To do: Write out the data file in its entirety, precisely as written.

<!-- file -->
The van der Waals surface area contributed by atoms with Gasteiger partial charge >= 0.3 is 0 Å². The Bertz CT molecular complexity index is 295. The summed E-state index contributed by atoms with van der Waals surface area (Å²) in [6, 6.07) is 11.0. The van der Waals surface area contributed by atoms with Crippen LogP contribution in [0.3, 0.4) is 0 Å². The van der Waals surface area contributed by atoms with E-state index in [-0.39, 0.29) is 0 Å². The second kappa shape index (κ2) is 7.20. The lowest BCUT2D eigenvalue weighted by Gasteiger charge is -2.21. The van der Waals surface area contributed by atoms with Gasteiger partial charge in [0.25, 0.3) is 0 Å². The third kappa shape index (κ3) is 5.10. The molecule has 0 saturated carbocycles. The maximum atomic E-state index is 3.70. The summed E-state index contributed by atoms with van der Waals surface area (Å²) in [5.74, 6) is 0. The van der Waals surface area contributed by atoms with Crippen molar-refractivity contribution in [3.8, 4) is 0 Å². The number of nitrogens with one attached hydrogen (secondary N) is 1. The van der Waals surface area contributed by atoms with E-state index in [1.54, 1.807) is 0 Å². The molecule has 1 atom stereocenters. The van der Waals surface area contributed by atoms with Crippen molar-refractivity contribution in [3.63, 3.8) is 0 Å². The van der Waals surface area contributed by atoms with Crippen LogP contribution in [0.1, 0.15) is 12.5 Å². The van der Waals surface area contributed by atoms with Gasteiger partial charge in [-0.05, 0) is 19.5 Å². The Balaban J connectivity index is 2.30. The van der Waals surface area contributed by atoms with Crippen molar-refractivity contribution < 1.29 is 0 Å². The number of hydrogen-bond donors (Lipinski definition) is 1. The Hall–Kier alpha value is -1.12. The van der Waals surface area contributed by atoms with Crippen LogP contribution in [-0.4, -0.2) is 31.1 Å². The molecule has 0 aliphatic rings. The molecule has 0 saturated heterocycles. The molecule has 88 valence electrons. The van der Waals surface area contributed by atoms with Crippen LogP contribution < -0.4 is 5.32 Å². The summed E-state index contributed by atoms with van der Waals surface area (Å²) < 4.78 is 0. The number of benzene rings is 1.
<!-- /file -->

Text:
The van der Waals surface area contributed by atoms with Gasteiger partial charge >= 0.3 is 0 Å². The Bertz CT molecular complexity index is 295. The summed E-state index contributed by atoms with van der Waals surface area (Å²) in [6, 6.07) is 11.0. The van der Waals surface area contributed by atoms with Crippen LogP contribution in [0.3, 0.4) is 0 Å². The van der Waals surface area contributed by atoms with E-state index in [-0.39, 0.29) is 0 Å². The second kappa shape index (κ2) is 7.20. The lowest BCUT2D eigenvalue weighted by Gasteiger charge is -2.21. The van der Waals surface area contributed by atoms with Gasteiger partial charge in [0.25, 0.3) is 0 Å². The third kappa shape index (κ3) is 5.10. The molecule has 0 saturated carbocycles. The maximum atomic E-state index is 3.70. The summed E-state index contributed by atoms with van der Waals surface area (Å²) in [5.74, 6) is 0. The van der Waals surface area contributed by atoms with Crippen molar-refractivity contribution in [3.8, 4) is 0 Å². The number of nitrogens with one attached hydrogen (secondary N) is 1. The van der Waals surface area contributed by atoms with E-state index in [1.54, 1.807) is 0 Å². The molecule has 1 atom stereocenters. The van der Waals surface area contributed by atoms with Crippen molar-refractivity contribution in [3.63, 3.8) is 0 Å². The van der Waals surface area contributed by atoms with Crippen LogP contribution in [0.1, 0.15) is 12.5 Å². The van der Waals surface area contributed by atoms with Gasteiger partial charge in [-0.05, 0) is 19.5 Å². The Balaban J connectivity index is 2.30. The van der Waals surface area contributed by atoms with Crippen molar-refractivity contribution < 1.29 is 0 Å². The number of hydrogen-bond donors (Lipinski definition) is 1. The Hall–Kier alpha value is -1.12. The van der Waals surface area contributed by atoms with Crippen LogP contribution in [-0.4, -0.2) is 31.1 Å². The molecule has 0 aliphatic rings. The molecule has 0 saturated heterocycles. The molecule has 88 valence electrons. The van der Waals surface area contributed by atoms with Crippen LogP contribution < -0.4 is 5.32 Å². The summed E-state index contributed by atoms with van der Waals surface area (Å²) < 4.78 is 0. The number of benzene rings is 1.